Race may not be as important as previously thought in determining who befriends whom, suggests a new study of American college students’ habits on Facebook. The findings, by a pair of sociologists from Harvard University and UCLA, appear in the current issue of the American Journal of Sociology.
The strongest attraction, the researchers found, turned out to be old-fashioned social pressure. For the average student, the tendency to reciprocate a friendly overture is seven times stronger than the attraction of a shared racial background.
“We both were surprised by the strength of social pressure to return friendships,” says Kevin Lewis, a doctoral student in sociology at Harvard. “If I befriend you, chances are that you’re going to feel the need to balance things out and become my friend, and often even the friend of my friends.”
Other mechanisms that proved stronger than same-race preference included having attended an elite prep school, hailing from the same state, and sharing an ethnic background. Even such routine aspects of college life as sharing a major or a dorm proved at least as strong as race in drawing together potential friends, the researchers found.
“Sociologists have long maintained that race is the strongest predictor of whether two Americans will socialize,” says lead author Andreas Wimmer, professor of sociology at UCLA. “But we’ve found that birds of a feather don’t always flock together. Whom you get to know in your everyday life, where you live, and your country of origin or social class can provide stronger grounds for forging friendships than a shared racial background.”
When they hit on the idea of using Facebook to study social networks, Lewis and Wimmer were looking for a way to study a network of friendships as it developed. With a group of fellow sociologists from Harvard, they set their sights on a cohort of college freshmen: Most of these students’ college relationships, the researchers reasoned, were developing from scratch. What’s more, in many cases, Facebook provided a record of these fledgling social networks.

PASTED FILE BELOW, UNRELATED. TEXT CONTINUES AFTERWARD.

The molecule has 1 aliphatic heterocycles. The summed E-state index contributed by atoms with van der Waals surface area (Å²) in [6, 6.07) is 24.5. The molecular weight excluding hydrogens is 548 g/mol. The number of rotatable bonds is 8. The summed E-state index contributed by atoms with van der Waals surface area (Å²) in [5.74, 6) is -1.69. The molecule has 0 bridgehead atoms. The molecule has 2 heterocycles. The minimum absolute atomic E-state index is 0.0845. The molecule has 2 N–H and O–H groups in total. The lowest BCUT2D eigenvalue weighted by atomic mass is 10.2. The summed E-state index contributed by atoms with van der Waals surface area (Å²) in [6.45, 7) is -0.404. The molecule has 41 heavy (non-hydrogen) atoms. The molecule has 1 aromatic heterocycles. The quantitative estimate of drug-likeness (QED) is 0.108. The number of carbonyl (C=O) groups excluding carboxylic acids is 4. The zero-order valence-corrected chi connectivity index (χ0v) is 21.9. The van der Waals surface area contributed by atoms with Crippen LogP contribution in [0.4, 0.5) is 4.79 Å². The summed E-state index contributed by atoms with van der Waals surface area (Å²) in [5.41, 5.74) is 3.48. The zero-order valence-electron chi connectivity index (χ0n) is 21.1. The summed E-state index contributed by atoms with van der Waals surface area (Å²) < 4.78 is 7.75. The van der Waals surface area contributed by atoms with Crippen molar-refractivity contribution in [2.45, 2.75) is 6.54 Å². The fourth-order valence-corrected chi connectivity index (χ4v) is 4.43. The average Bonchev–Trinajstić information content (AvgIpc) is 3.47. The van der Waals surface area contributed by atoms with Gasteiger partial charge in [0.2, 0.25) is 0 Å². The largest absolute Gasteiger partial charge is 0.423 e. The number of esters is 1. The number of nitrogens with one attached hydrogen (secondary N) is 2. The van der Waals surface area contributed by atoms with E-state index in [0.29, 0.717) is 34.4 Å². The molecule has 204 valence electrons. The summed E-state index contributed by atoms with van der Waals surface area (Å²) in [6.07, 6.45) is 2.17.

Lewis and Wimmer decided not to focus on Facebook’s “friend” feature, the most basic indicator of a social connection. Instead, they followed freshmen who posted photos of fellow classmate-friends and then “tagged” the photos with those classmates’ names, a step that causes the photos to be displayed on the friends’ Facebook profiles.
“Tagged photos are byproducts of people who obviously spent time together in real-life social settings,” Wimmer says. “They’re an echo of a real interaction.”
True to past research, the sociologists initially saw same-race friendships develop rapidly: White students befriended each other one-and-a-half times more frequently than would be expected by chance; Latino students befriended each other four-and-a-half times more frequently; and African-American students befriended each other eight times more frequently. But when the researchers dug deeper, race appeared to be less important than a number of other factors in forging friendships.
“Much of what at first appeared to be same-race preference, for instance, ultimately proved to be preference for students of the same ethnic background,” Lewis says. “Once we started controlling for the attraction of shared ethnic backgrounds or countries of origin, the magnitude of racial preference was cut almost in half.”
Controlling for the social pressure to return friendships, the importance of racial similarity in friendship formation further receded: by one-half among Latinos and a whopping two-thirds among African Americans.
While Lewis and Wimmer say their findings don’t mean racial discrimination isn’t still a problem in America, they believe past research might have exaggerated the role of race in social relationships, not least because data on race is readily available in existing data sets while information on other characteristics is harder to come by.
“Facebook data on college students allowed us to peer behind race categories to see what other commonalities might possibly be at work in drawing together potential friends,” Wimmer said. “It’s a natural experiment in mixing people from all over the country and seeing how they behave in this new environment.”
— Steve Bradt/Harvard University and Meg Sullivan/UCLA